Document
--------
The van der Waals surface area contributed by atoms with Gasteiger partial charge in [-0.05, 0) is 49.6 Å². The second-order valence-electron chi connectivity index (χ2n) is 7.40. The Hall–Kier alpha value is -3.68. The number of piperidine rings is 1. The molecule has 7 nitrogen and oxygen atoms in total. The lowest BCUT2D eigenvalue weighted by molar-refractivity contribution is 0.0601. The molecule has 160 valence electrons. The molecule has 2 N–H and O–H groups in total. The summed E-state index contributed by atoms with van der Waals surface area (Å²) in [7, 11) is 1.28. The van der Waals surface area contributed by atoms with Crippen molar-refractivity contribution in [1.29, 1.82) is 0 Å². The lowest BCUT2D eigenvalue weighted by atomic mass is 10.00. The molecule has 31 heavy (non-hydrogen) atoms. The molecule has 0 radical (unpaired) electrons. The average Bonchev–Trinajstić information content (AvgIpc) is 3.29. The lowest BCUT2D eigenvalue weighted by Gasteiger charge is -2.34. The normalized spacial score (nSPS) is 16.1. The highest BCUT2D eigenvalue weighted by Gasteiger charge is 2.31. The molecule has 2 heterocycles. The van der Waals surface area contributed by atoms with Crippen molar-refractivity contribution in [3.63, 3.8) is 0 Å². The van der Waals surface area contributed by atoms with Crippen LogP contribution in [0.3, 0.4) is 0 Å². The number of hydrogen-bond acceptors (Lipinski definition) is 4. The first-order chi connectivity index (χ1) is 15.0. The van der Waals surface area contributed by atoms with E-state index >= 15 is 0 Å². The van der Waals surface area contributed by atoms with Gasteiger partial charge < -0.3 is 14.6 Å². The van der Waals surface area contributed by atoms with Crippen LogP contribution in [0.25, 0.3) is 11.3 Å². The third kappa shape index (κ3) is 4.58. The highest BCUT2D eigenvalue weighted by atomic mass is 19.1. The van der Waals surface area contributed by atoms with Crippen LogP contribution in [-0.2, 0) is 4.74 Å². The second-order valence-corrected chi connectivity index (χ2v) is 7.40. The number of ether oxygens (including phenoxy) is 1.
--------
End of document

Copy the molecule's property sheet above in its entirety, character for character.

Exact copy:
The van der Waals surface area contributed by atoms with Gasteiger partial charge in [-0.05, 0) is 49.6 Å². The second-order valence-electron chi connectivity index (χ2n) is 7.40. The Hall–Kier alpha value is -3.68. The number of piperidine rings is 1. The molecule has 7 nitrogen and oxygen atoms in total. The lowest BCUT2D eigenvalue weighted by molar-refractivity contribution is 0.0601. The molecule has 160 valence electrons. The molecule has 2 N–H and O–H groups in total. The summed E-state index contributed by atoms with van der Waals surface area (Å²) in [7, 11) is 1.28. The van der Waals surface area contributed by atoms with Crippen molar-refractivity contribution in [1.29, 1.82) is 0 Å². The lowest BCUT2D eigenvalue weighted by atomic mass is 10.00. The molecule has 31 heavy (non-hydrogen) atoms. The molecule has 0 radical (unpaired) electrons. The average Bonchev–Trinajstić information content (AvgIpc) is 3.29. The lowest BCUT2D eigenvalue weighted by Gasteiger charge is -2.34. The normalized spacial score (nSPS) is 16.1. The highest BCUT2D eigenvalue weighted by Gasteiger charge is 2.31. The molecule has 2 heterocycles. The van der Waals surface area contributed by atoms with Crippen molar-refractivity contribution in [3.63, 3.8) is 0 Å². The van der Waals surface area contributed by atoms with Crippen LogP contribution in [0.3, 0.4) is 0 Å². The number of hydrogen-bond acceptors (Lipinski definition) is 4. The first-order chi connectivity index (χ1) is 15.0. The van der Waals surface area contributed by atoms with E-state index >= 15 is 0 Å². The van der Waals surface area contributed by atoms with Gasteiger partial charge < -0.3 is 14.6 Å². The van der Waals surface area contributed by atoms with Crippen LogP contribution in [0.25, 0.3) is 11.3 Å². The third kappa shape index (κ3) is 4.58. The highest BCUT2D eigenvalue weighted by atomic mass is 19.1. The van der Waals surface area contributed by atoms with Crippen LogP contribution in [-0.2, 0) is 4.74 Å². The second-order valence-corrected chi connectivity index (χ2v) is 7.40. The number of ether oxygens (including phenoxy) is 1.